I think Roo is done nursing.
He’s had a cold. He’s been so stuffed up he can’t nurse, and he’s been barely nibbling at the bottle all week in between episodes of wrestling over bottles of saline and nose-suction bulbs. And now he seems to be moving smoothly from having a cold to teething, which has contributed nicely to what Susan so eloquently referred to as disequilibrium.
Yesterday was my work-at-home day and, though it’s hard to admit, we had a no-good, very bad, terrible, horrible day together. Fussing and needing and hungry-but-can’t-eat and crabby. And the not-breastfeeding is now on day 11. Eleven days of latch/let go/scream/latch/scream/cry/take a bottle.
After four days of phone tag and a 45-minute screaming session (mostly him but a little me) that put me completely over the top in a walk-away-before-I-shake-him kind of way, I finally spoke with the lactation consultant on the phone yesterday. She responded to my hysteria in her great earthy-crunchy-but-Brooklyn-influenced voice and said: It might be time.
She thought I should take a few days and not try to breastfeed him. Take baths with him, she said, snuggle with him without your shirt on, wear him in the carrier as much as you can, find other ways to bond with him. Try again this weekend if you want, but think about what it would mean to let go. Take a picture, she said, with the breast pump and the 8 million pills I take every day, so I can remember what I did and someday show him how much I did to be able to breastfeed him.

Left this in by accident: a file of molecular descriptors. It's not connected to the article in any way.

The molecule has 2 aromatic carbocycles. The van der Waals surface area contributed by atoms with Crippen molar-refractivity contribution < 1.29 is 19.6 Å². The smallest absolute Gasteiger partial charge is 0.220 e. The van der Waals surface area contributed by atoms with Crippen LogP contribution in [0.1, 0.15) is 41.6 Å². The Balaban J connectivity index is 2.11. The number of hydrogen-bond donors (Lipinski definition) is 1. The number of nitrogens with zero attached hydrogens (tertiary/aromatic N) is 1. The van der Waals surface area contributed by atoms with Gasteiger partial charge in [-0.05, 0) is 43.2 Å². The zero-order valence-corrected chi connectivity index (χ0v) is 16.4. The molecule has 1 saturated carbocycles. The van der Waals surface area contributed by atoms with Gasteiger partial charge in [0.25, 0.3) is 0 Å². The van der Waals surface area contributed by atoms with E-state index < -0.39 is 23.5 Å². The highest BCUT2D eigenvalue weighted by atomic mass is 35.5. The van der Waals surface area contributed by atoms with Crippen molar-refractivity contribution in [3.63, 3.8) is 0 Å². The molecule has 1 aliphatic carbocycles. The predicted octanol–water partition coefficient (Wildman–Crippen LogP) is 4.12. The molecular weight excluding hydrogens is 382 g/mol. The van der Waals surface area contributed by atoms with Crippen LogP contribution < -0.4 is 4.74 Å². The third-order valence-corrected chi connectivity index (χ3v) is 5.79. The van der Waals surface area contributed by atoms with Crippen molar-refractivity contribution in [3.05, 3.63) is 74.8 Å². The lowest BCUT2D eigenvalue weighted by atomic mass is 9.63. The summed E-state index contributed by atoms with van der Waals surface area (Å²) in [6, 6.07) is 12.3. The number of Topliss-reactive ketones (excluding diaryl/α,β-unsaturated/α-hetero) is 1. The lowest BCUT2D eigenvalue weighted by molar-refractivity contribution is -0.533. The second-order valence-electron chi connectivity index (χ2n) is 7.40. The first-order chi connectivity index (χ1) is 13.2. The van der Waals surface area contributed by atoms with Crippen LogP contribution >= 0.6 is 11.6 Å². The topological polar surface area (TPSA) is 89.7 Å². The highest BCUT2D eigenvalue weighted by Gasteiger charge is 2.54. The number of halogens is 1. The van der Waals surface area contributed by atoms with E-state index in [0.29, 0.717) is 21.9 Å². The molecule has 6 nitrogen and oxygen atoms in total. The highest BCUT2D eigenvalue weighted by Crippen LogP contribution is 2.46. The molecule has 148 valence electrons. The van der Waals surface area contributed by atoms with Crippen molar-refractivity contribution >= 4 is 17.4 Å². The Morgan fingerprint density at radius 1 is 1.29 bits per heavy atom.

I’m mourning this pretty hard. He’s only three months old. I had thought we would do this for 6 months, 9 months, maybe longer. I had thought that we would wean him together and gradually, not that one day he would breastfeed and the next day he would scream and it would be over.
He stopped fussing when I was on the phone with the LC, and watched my face while I cried. Those big eyes – he takes in so much. He looked like an old soul to me then, like he had done this before and he knew exactly what tears meant. We took a bath together last night and I poured water on his round belly over and over to make him laugh and kick his legs. This morning before work I lay him down on my thighs and told him it was okay if he was done breastfeeding, that we would still get to have a lot of special time together. He looked at me very seriously with that wrinkle in his forehead and I felt again like he knew exactly what I was saying.
I’m trying to let it go. Forcing it won’t do him (or me) any favors. I’m trying to think about the good parts of it – not having to take the pump on the plane for Thanksgiving, getting to wear a sexy bra again instead of the same old nursing bra.
But I’m really sad.